The bolded bit isn’t correct, I think, by the rules in the Basic Set, nor its expansion in Social Engineering (p. 13). If you have the authority, regardless if you use it, you have honest-to-Kromm Rank. If you used to have formal authority, and now only get the trappings and courtesy of your former Rank, but cannot actually command obedience (though you may be able to get obedience thorugh successful use of influence skills), you have Courtesy Rank.
Status attends power, which is why you get some free with Rank and Wealth, but you can be powerful in other ways, perhaps a mighty wizard. The source of power is a separate advantage, but Status represents the perks, which are setting-dependent but should include partial exemption from his society’s Control Rating
Possible, but a setting-driven switch; this may or may not be true in any given campaign.
and always includes reduced social friction: Higher Status means your character has more time to be productive. He calls on the mayor and walks right in; other folks have to wait, even if they had an appointment. Perhaps it’s less formal, and he gets face time with the mayor on a golf course, which helps explain why Status comes encumbered with a higher Cost of Living. The cost is warranted though, because Status also counts as a Reaction Modifier.
Now, this one is definitely true, though I had to go look it up. Conveniently, it’s under Status as a Reaction Modifier, p. B29.
If the usual laws don’t apply to you, then you have Immunity, Legal Enforcement Power, or Security Clearance. What all of these advantages have in common is that they can be revoked by others, so the PC must exercise good judgment in their utilization, or else produce such good results that his superiors will excuse abuses.
Immunity amounts to easing of social friction (a lot), so if you already have high Status, you shouldn’t have to pay for Immunity separately.
Suppose your campaign takes place in Eastland, and your character is the ambassador from Westland. Back in Westland, he’s a high Status individual, so take that as a perk equivalent to Courtesy Rank. Here in Eastland, nobody cares about barbarian honors, but the ambassador still has diplomatic Immunity.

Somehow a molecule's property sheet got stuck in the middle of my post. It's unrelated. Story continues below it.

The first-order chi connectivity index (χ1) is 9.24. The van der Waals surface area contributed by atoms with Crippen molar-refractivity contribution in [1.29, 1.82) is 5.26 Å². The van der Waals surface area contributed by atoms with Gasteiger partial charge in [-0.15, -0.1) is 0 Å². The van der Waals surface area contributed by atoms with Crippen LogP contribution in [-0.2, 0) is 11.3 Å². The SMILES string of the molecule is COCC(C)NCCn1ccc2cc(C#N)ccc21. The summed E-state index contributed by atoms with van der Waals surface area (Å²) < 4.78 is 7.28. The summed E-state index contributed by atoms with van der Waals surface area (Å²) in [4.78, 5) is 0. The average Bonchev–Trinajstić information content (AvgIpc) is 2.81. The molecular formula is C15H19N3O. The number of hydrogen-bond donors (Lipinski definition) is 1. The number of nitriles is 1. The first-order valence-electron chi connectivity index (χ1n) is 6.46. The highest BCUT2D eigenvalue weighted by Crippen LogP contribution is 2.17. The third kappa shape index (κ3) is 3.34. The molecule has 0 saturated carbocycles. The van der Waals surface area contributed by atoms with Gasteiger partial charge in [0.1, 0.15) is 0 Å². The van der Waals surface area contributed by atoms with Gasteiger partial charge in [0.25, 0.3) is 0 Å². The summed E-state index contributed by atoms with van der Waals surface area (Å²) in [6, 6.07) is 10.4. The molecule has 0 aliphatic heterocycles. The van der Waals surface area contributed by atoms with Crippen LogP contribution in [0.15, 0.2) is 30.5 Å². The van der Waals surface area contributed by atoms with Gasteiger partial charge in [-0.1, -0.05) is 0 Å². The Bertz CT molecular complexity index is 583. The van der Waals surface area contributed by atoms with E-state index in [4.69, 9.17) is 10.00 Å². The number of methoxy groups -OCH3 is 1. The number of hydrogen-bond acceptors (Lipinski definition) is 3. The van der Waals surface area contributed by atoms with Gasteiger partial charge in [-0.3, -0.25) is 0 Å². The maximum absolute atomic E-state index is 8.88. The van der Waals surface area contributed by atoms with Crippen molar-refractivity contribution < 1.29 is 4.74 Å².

This is a good, but very campaign specific example, and does not define the rules, but applies them with judgement. Now, that’s exactly the GM’s job! But a French Diplomat who also happens to be a high GURPS Status Duke and is currently in England will damn well reap the benefits of both Status (at the full level that includes Rank, likely) and any immunity he gets as an ambassador, probably at the 5 to 10 point level.
Similarly, Security Clearance is one of the benefits of Rank; take the advantage only if you have no Rank, or if your clearance exceeds that nominally associated with your Rank. A good example is the civilian contractor working on a secret weapon; since he has no Military Rank, he needs Security Clearance. Having one is a good way to get in on the action, or to get more intel once the action starts.
I’d probably phrase this as “Security Clearance can be one of the benefits of Rank.” Need to Know applies to even people of high rank, so just because you’re a General doesn’t mean you have instant access to The Dark Phoenix Files or The Manhattan Project. If you want that specifically, you probably have to pay for it.
Parting Shot #1
I found this about 4/5 on the GURPS 101 scale. Most of the advice is quite solid, but there are some rules interpretations here that, while justifiable/understandable, are not strict RAW. They make great house rules, though, and in some places there’s enough leeway in the rule itself that some of these are just points of discussion. No one would blink twice if told “Yeah, you’re a Status 6 nobleman, so no one of lesser status can charge you with a crime.”
The overall point that in genres apart from DF, where “Murder Hobo” is all the Status you need, is still quite applicable: points spend in useful social advantages are points well spent.
Rapid Fire and Shotguns in GURPS 4th edition
The first GURPS 101 article for Roger Bell-West, he tackles automatic fire ably and succinctly. Not much more to add. He doesn’t touch on hit location when using automatic fire, but I don’t think the basic rules for non-spray fire are any different. If your hit roll succeeds (and your foe fails to defend) your bullets go to the location you wanted them to. All the others miss by the basic rules.